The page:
You Are Not Responsible For the Emotions of Everyone Around You

I’m a fixer.

I’m a doer.

Perhaps you are too.

I see the bed unmade and I make it.

The toilet is running. I reach in, push the flapper down, and stop the waste of running water (yes, I have even been known to do this in public bathrooms! I know!).

I see someone next to me and their shirt tag is waving their size and brand, and without thinking I reach over and tuck it back in.

A child looks lost and is frantically looking about for a familiar face, I stop and talk to them. Make sure they are alright.

And if someone looks unhappy, my first instinct is to go make them happy.

I know that sounds silly. Make someone happy. Because we can’t make someone happy. They have to decide they want to be happy, but still I try.

And often I can cheer them up. Make them giggle. Get them to smile.

Which I consider success.

The emotions of others can make us uncomfortable, so we try to fix them and make them happy. But dealing with the emotions of others is not our responsibility. Learn what to do instead.The emotions of others can make us uncomfortable, so we try to fix them and make them happy. But dealing with the emotions of others is not our responsibility. Learn what to do instead.The emotions of others can make us uncomfortable, so we try to fix them and make them happy. But dealing with the emotions of others is not our responsibility. Learn what to do instead.The emotions of others can make us uncomfortable, so we try to fix them and make them happy. But dealing with the emotions of others is not our responsibility. Learn what to do instead.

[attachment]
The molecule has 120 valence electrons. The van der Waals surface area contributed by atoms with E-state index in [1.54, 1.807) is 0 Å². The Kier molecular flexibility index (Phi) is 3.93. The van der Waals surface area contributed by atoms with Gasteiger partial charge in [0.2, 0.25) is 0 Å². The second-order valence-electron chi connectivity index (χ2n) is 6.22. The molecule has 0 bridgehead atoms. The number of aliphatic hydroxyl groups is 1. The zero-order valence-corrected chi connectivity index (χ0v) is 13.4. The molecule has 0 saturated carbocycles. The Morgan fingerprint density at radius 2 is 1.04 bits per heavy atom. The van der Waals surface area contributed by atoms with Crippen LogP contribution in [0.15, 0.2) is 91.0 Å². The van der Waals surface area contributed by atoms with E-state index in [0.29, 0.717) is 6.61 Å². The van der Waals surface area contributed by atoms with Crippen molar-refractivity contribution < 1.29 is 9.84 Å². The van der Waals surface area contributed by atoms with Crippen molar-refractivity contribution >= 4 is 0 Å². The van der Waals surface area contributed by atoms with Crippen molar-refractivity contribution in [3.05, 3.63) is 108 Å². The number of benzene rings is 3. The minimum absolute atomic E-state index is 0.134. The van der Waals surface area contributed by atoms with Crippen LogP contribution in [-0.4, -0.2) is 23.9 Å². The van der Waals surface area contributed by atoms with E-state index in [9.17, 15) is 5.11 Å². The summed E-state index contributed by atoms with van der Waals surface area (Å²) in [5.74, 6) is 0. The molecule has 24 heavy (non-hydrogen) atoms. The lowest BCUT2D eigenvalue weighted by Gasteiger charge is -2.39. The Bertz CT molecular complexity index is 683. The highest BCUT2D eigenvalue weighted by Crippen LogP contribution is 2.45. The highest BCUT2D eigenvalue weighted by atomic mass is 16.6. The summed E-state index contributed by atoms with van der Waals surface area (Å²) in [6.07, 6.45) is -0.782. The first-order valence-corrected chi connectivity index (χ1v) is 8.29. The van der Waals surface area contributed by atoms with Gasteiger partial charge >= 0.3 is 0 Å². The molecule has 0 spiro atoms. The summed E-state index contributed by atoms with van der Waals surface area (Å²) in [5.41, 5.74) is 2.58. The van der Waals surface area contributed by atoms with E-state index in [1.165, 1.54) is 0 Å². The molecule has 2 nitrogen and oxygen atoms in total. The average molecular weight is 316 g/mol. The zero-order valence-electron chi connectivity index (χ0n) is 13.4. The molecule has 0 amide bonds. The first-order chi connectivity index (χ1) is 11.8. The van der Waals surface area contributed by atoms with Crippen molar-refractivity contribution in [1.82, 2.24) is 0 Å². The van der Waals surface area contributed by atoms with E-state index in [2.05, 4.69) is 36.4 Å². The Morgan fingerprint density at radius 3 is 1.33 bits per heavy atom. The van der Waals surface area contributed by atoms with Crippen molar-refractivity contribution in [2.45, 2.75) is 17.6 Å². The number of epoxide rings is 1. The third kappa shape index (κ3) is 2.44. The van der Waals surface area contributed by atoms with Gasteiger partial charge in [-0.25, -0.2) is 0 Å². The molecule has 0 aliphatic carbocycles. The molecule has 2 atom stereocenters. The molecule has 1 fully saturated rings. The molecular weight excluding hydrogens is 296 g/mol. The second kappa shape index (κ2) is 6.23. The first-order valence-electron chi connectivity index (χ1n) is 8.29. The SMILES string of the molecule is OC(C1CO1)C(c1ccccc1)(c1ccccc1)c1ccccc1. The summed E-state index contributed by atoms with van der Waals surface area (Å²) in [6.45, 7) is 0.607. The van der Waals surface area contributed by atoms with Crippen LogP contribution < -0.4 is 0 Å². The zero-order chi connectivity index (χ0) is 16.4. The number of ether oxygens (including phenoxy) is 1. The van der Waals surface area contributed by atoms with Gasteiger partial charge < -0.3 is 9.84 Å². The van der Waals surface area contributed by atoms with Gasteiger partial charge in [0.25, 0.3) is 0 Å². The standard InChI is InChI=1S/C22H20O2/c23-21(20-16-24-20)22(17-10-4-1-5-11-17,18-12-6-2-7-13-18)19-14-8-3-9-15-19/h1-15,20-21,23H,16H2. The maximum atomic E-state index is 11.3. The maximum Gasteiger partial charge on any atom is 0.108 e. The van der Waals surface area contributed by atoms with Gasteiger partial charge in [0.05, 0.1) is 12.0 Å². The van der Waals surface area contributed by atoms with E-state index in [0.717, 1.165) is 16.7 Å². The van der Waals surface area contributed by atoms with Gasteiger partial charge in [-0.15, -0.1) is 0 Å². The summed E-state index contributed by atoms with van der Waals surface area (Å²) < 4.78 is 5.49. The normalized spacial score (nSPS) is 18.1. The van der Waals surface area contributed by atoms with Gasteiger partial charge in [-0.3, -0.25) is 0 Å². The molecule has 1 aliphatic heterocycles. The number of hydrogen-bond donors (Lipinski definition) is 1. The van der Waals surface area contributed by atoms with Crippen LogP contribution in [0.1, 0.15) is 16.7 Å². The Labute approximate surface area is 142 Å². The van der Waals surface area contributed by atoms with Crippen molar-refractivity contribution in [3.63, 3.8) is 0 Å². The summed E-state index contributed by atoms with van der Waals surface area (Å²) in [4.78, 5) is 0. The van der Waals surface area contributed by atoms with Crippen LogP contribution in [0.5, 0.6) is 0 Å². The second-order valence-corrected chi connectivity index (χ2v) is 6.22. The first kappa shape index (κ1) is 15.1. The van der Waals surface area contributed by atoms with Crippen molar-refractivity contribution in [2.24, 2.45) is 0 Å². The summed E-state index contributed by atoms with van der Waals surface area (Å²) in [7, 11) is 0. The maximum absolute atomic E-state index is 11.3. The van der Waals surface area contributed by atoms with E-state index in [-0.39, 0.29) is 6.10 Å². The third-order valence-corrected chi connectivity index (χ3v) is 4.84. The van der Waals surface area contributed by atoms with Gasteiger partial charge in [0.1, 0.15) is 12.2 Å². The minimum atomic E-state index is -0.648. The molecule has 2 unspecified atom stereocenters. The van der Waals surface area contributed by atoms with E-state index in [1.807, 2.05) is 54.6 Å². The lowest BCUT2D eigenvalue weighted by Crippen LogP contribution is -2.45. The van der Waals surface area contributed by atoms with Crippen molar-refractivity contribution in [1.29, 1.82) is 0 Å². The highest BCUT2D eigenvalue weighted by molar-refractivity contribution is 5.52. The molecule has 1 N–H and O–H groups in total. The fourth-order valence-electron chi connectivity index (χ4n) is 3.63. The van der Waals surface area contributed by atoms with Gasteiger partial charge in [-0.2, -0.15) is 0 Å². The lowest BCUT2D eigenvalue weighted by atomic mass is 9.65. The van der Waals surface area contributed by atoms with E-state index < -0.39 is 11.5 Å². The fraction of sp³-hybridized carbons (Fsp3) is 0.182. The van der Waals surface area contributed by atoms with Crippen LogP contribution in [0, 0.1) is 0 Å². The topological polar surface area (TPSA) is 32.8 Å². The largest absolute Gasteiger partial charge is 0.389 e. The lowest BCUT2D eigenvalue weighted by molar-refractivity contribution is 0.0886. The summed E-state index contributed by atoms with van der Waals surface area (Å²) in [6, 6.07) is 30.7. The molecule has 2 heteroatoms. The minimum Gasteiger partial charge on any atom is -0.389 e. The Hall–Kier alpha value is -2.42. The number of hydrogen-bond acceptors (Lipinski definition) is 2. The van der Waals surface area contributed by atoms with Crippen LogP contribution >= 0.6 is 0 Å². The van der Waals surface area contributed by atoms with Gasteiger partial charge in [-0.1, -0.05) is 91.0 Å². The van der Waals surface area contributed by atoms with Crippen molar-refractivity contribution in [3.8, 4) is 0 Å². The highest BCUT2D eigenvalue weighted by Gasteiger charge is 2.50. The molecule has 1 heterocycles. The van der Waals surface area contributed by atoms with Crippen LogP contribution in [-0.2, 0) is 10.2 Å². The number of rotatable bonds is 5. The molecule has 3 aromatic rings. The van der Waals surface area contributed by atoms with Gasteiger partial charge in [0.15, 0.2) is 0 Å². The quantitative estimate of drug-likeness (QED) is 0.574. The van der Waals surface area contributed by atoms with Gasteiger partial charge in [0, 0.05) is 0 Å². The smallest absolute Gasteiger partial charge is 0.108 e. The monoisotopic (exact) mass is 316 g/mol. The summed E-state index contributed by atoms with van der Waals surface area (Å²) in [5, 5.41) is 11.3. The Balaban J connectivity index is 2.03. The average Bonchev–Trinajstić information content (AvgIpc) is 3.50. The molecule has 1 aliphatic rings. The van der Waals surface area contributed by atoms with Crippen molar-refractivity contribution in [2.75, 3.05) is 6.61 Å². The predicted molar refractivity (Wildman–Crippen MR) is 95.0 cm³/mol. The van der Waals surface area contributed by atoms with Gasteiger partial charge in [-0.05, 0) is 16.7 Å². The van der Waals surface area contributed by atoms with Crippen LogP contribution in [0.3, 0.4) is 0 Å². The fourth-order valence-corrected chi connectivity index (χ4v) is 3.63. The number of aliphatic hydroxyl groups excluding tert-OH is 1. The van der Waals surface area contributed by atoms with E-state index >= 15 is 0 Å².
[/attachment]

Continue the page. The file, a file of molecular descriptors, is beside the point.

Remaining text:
Do you have my problem?

 

See the problem is that somewhere in my life, and yes it probably stems back to my family of origin, I decided (or thought) I was responsible for the people around me being happy. Emotionally stable. In a good mood. What ever you want to call it.

Maybe it was because being in a “good” mood and being happy was the main emotion we were allowed, or were supposed to exhibit growing up.

I am sure having a teen friend who was highly insecure didn’t help. She would come over to our house for youth groups and at the last minute decide she could not attend. She would recite reason after reason why she could not attend, and my sister and I would deny and topple each reason. Then my sister would get tired of her nonsense and leave her to me. 20 or 30 minutes later I would finally talk her into attending. And then the next week, it would happen again.

So early on I became a fixer of others.

Eventually I had children. And while they were young I was responsible for doing practically everything for them. And that meant helping them learn to control their emotions. Divert their tantrums. Get them to smile on cue for photos.

It didn’t take much to change their moods when they were young.